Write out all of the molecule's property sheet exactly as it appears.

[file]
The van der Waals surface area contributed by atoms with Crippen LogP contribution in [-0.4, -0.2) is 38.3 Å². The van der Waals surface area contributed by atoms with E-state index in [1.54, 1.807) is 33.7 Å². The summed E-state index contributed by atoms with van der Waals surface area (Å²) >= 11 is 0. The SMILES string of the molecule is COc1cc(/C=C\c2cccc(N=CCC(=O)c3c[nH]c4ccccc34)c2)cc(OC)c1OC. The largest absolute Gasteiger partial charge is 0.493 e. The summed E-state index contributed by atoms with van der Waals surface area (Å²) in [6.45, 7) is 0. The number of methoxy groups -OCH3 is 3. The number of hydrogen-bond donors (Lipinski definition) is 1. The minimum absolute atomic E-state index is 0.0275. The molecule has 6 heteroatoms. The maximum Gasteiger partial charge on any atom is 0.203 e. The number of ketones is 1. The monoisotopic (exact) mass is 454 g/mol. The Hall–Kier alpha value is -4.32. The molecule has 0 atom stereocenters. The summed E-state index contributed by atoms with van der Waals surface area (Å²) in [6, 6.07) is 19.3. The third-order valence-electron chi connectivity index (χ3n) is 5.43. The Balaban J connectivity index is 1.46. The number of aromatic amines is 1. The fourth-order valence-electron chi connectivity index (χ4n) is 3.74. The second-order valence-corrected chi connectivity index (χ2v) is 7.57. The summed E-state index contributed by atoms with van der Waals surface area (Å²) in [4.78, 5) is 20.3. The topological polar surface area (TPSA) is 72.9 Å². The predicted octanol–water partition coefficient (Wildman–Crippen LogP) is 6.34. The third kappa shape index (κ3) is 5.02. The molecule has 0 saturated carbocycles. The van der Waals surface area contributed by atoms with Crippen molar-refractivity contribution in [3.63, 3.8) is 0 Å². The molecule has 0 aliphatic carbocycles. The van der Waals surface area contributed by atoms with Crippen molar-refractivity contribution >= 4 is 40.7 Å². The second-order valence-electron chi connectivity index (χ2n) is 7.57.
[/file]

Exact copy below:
The van der Waals surface area contributed by atoms with Crippen LogP contribution in [-0.4, -0.2) is 38.3 Å². The van der Waals surface area contributed by atoms with E-state index in [1.54, 1.807) is 33.7 Å². The summed E-state index contributed by atoms with van der Waals surface area (Å²) >= 11 is 0. The SMILES string of the molecule is COc1cc(/C=C\c2cccc(N=CCC(=O)c3c[nH]c4ccccc34)c2)cc(OC)c1OC. The largest absolute Gasteiger partial charge is 0.493 e. The summed E-state index contributed by atoms with van der Waals surface area (Å²) in [6.45, 7) is 0. The number of methoxy groups -OCH3 is 3. The number of hydrogen-bond donors (Lipinski definition) is 1. The minimum absolute atomic E-state index is 0.0275. The molecule has 6 heteroatoms. The maximum Gasteiger partial charge on any atom is 0.203 e. The number of ketones is 1. The monoisotopic (exact) mass is 454 g/mol. The Hall–Kier alpha value is -4.32. The molecule has 0 atom stereocenters. The summed E-state index contributed by atoms with van der Waals surface area (Å²) in [6, 6.07) is 19.3. The third-order valence-electron chi connectivity index (χ3n) is 5.43. The Balaban J connectivity index is 1.46. The number of aromatic amines is 1. The fourth-order valence-electron chi connectivity index (χ4n) is 3.74. The second-order valence-corrected chi connectivity index (χ2v) is 7.57. The summed E-state index contributed by atoms with van der Waals surface area (Å²) in [4.78, 5) is 20.3. The topological polar surface area (TPSA) is 72.9 Å². The predicted octanol–water partition coefficient (Wildman–Crippen LogP) is 6.34. The third kappa shape index (κ3) is 5.02. The molecule has 0 saturated carbocycles. The van der Waals surface area contributed by atoms with Crippen molar-refractivity contribution in [3.63, 3.8) is 0 Å². The molecule has 0 aliphatic carbocycles. The van der Waals surface area contributed by atoms with Crippen molar-refractivity contribution >= 4 is 40.7 Å². The second-order valence-electron chi connectivity index (χ2n) is 7.57.